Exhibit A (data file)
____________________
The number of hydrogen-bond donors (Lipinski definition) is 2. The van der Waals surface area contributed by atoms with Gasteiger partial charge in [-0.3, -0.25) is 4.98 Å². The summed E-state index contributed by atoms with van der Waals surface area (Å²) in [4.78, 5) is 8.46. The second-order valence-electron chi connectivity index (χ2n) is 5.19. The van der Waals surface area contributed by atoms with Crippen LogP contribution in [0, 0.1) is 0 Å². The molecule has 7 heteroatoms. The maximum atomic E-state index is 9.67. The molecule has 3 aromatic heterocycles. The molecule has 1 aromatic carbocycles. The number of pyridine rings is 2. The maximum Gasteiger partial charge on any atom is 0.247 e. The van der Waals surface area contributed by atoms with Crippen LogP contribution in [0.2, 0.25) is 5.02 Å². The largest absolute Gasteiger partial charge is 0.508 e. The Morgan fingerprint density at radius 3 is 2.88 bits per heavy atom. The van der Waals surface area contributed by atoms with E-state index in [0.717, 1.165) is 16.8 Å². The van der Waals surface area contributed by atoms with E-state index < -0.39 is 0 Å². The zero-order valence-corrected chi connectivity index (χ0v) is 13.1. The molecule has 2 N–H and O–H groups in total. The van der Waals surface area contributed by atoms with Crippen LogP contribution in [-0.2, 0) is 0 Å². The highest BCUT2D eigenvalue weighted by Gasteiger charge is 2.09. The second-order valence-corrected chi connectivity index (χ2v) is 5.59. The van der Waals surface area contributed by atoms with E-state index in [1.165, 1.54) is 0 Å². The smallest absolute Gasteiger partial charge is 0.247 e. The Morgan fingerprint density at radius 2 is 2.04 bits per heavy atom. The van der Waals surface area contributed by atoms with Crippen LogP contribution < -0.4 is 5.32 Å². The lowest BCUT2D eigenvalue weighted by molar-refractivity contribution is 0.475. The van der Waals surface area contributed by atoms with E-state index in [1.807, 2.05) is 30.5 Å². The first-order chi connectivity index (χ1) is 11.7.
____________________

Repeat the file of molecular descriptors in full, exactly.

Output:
The number of hydrogen-bond donors (Lipinski definition) is 2. The van der Waals surface area contributed by atoms with Gasteiger partial charge in [-0.3, -0.25) is 4.98 Å². The summed E-state index contributed by atoms with van der Waals surface area (Å²) in [4.78, 5) is 8.46. The second-order valence-electron chi connectivity index (χ2n) is 5.19. The van der Waals surface area contributed by atoms with Crippen LogP contribution in [0, 0.1) is 0 Å². The molecule has 7 heteroatoms. The maximum atomic E-state index is 9.67. The molecule has 3 aromatic heterocycles. The molecule has 1 aromatic carbocycles. The number of pyridine rings is 2. The maximum Gasteiger partial charge on any atom is 0.247 e. The van der Waals surface area contributed by atoms with Crippen LogP contribution in [0.2, 0.25) is 5.02 Å². The largest absolute Gasteiger partial charge is 0.508 e. The Morgan fingerprint density at radius 3 is 2.88 bits per heavy atom. The van der Waals surface area contributed by atoms with E-state index in [0.717, 1.165) is 16.8 Å². The van der Waals surface area contributed by atoms with E-state index < -0.39 is 0 Å². The zero-order valence-corrected chi connectivity index (χ0v) is 13.1. The molecule has 2 N–H and O–H groups in total. The van der Waals surface area contributed by atoms with Crippen LogP contribution in [-0.2, 0) is 0 Å². The highest BCUT2D eigenvalue weighted by Gasteiger charge is 2.09. The second-order valence-corrected chi connectivity index (χ2v) is 5.59. The van der Waals surface area contributed by atoms with E-state index in [1.165, 1.54) is 0 Å². The smallest absolute Gasteiger partial charge is 0.247 e. The Morgan fingerprint density at radius 2 is 2.04 bits per heavy atom. The van der Waals surface area contributed by atoms with Crippen LogP contribution < -0.4 is 5.32 Å². The lowest BCUT2D eigenvalue weighted by molar-refractivity contribution is 0.475. The van der Waals surface area contributed by atoms with E-state index in [1.807, 2.05) is 30.5 Å². The first-order chi connectivity index (χ1) is 11.7.